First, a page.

Monday, February 24, 2020
Image: Bust of Philip the Arab (c. 204-249). The State Hermitage Museum, St. Petersburg, Russia.
This is an occasional series of readings from and brief notes and commentary upon Eusebius of Caesarea’s The Ecclesiastical History: Book 6, chapters 33-38. Listen here.
Notes and Commentary:
These chapters continue the account of the life of Origen, with some special emphasis on his refutations of heresies, his interaction with the imperial family, and his writing.
Chapter 33 describes how Beryllus, bishop of Bostra in Arabia, denied the pre-existence and divinity of Christ and was corrected in his views by Origen in a synod.
Chapter 34 describes how the emperor Philip succeeded Gordian as Roman emperor. Marcus Julius Philippus (c. 204-249), also known as Philip the Arab, was the emperor from 244-249. Eusebius claims that he was a Christian. If true, he would have been the first Christian emperor (pre-dating Constantine). Later historians have suggested he was not a Christian but only that he was sympathetic with and lenient toward the Christians. Eusebius says the emperor wished to join the Christians on the last day of the paschal vigil, but he was not permitted to do so by the presiding officer (the bishop), till he confessed his sins and was placed with the penitent. It is said that he readily obeyed this order.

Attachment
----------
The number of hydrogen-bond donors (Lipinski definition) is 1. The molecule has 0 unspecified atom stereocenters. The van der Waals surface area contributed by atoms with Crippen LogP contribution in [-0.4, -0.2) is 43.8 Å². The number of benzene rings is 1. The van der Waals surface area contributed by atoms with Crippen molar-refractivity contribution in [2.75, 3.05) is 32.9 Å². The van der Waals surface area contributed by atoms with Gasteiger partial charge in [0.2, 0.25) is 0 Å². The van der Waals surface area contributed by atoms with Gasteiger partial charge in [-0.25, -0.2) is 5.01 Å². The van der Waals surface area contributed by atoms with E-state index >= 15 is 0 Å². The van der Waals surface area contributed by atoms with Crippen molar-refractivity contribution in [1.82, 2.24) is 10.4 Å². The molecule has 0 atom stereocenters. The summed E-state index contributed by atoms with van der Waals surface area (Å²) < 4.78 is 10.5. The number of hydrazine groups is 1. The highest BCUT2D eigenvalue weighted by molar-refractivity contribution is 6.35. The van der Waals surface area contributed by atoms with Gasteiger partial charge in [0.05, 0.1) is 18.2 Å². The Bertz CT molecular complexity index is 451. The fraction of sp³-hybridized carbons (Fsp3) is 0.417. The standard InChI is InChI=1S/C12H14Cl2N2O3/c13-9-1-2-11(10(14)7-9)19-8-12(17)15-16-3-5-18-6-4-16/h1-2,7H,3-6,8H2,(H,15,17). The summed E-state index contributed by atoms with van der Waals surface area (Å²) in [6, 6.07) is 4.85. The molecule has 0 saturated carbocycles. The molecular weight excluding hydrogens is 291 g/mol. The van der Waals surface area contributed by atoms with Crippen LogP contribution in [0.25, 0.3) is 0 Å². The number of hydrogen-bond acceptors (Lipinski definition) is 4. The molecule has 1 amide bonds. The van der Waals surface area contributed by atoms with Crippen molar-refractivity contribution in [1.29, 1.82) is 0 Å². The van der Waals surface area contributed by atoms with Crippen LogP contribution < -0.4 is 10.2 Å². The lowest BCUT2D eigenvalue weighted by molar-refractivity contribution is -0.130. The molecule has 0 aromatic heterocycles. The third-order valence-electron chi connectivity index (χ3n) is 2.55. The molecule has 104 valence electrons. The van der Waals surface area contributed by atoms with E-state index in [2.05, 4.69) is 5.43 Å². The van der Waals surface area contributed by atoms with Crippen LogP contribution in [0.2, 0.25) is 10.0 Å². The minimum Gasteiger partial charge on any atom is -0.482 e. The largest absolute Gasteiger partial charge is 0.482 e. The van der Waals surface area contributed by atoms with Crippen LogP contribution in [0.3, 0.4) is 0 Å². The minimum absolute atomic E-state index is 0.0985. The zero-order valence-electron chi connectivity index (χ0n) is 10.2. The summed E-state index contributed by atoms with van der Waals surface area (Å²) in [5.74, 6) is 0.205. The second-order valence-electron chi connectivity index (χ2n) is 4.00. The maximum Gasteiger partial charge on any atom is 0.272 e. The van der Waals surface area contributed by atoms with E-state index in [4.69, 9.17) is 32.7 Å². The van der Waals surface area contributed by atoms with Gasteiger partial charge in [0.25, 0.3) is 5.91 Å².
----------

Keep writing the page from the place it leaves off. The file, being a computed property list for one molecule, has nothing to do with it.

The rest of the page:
Chapter 35 notes the death of Heraclas of Alexandria and his replacement by Dionysius as bishop.
Chapter 36 notes that Origen, now over 60 years in age, allowed “short-hand writers” to take down his public discourses.
In this time, he composed his response to the anti-Christian work True Discourse of Celsus the Epicurean, as well as his commentaries on the Gospel of Matthew, and on the Twelve Prophets (the Book of the Twelve).
Eusebius also notes a collection of more than a hundred of Origen’s letters, including ones written to the emperor Philip, to Philip’s wife Severa, to Fabian of Rome, and to other church leaders.
He adds that more information on Origen is supplied in his Apology on the life of Origen.
Chapter 37 notes another heresy that arose in Arabia, which taught that the soul perishes at death and is only revived at the resurrection. Origen also refuted this view in a synod.
Chapter 38 describes another heretical movement, the Helkesaites, refuted by Origen in an address on Psalm 82. The errors of this group included its rejection of “the Apostle” (presumably, the writings of Paul), its suggestion that one could deny the faith with his mouth but not in his heart, and its claim to have a book “fallen from heaven” which taught a means of forgiveness other than through Christ.